The core classes (java.lang and some java.utils classes) can be found here. Some core classes and interfaces are written in pure ObjectiveC, e.g. java.lang.Class. Others are written in Java, lifted from Android or written from scratch, e.g. here.

Besides the core classes, there’s also quite a few modified classes from Harmony included, see here. Some of these implement the rest of the java.lang classes , others implement java.io and similar packages.

That looks quite interesting, lots of bases are covered here, given that the Harmony code actually works. The project also includes many tests from the original Harmony project, so one might assume that the runtime library is covered fairly well (see here for example).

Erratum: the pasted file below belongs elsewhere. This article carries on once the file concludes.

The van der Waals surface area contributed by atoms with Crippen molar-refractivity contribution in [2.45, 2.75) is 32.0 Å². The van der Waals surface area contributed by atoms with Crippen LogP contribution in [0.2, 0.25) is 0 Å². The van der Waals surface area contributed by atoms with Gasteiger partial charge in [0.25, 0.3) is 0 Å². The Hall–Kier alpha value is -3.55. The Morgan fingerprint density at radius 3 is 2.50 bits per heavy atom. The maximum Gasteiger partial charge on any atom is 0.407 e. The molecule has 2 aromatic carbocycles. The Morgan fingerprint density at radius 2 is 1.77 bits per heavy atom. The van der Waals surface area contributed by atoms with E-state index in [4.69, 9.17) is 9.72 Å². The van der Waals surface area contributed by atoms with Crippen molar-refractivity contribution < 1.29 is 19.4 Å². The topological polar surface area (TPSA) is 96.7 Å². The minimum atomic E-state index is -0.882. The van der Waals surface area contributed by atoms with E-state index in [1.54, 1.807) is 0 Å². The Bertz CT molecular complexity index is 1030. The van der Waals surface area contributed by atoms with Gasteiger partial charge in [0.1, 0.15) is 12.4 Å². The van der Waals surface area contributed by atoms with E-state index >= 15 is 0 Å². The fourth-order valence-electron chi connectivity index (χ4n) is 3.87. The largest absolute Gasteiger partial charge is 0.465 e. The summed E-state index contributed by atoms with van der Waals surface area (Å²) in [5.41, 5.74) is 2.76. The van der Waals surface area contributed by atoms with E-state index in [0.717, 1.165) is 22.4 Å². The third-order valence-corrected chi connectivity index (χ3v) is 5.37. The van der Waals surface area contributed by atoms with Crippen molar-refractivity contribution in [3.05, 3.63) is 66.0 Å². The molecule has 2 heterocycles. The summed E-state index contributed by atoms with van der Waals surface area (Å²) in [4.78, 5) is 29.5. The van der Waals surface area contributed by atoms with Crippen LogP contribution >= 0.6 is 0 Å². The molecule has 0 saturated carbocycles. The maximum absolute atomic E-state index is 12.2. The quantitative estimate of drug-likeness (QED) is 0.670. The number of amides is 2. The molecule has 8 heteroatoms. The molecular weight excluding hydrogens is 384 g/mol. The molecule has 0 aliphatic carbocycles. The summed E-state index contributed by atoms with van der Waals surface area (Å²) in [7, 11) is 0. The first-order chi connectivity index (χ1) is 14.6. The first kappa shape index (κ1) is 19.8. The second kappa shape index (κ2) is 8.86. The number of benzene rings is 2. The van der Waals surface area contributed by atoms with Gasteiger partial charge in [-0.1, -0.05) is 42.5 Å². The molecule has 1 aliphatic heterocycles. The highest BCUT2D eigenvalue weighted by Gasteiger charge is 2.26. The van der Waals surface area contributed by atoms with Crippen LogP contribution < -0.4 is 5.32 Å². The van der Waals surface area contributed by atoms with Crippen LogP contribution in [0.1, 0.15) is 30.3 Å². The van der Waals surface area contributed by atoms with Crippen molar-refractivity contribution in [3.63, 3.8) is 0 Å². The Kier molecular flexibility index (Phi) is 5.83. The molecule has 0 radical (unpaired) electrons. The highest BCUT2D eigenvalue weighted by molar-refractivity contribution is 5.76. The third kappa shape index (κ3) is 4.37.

Note that there is no abstraction over any GUI toolkit nor is there an implementation of the java.net package. I like that the former, the latter can be easily fixed.

In summary: looks like most bases are covered, there are also tests for almost all runtime library classes. No UI stuff that gets in the way. Neat.

Memory Managment

j2objc uses reference counting via AutoReleasePools or here.

I haven’t looked into ARC yet, but i know a bit about reference counting. For many situations it is sufficient, but as soon as you enter cyclic reference land, you get into trouble. With j2objc you might have to find memory leaks manually, not exactly a prospect i’d look forward to.

What’s interesting is that the j2objc team decided not to use libgc due to Apple recommending against it. I think this makes sense to some degree, altough i’d prefer having a real GC over reference counting. Mono used Boehm on iOS previously (and i think you can still use it if sGen misbehaves), and it doesn’t seem to be to bad. Unity uses Mono, and hence Boehm or sGen as well, and nobody seems to complain. Only a test can really give insight into that issue i guess.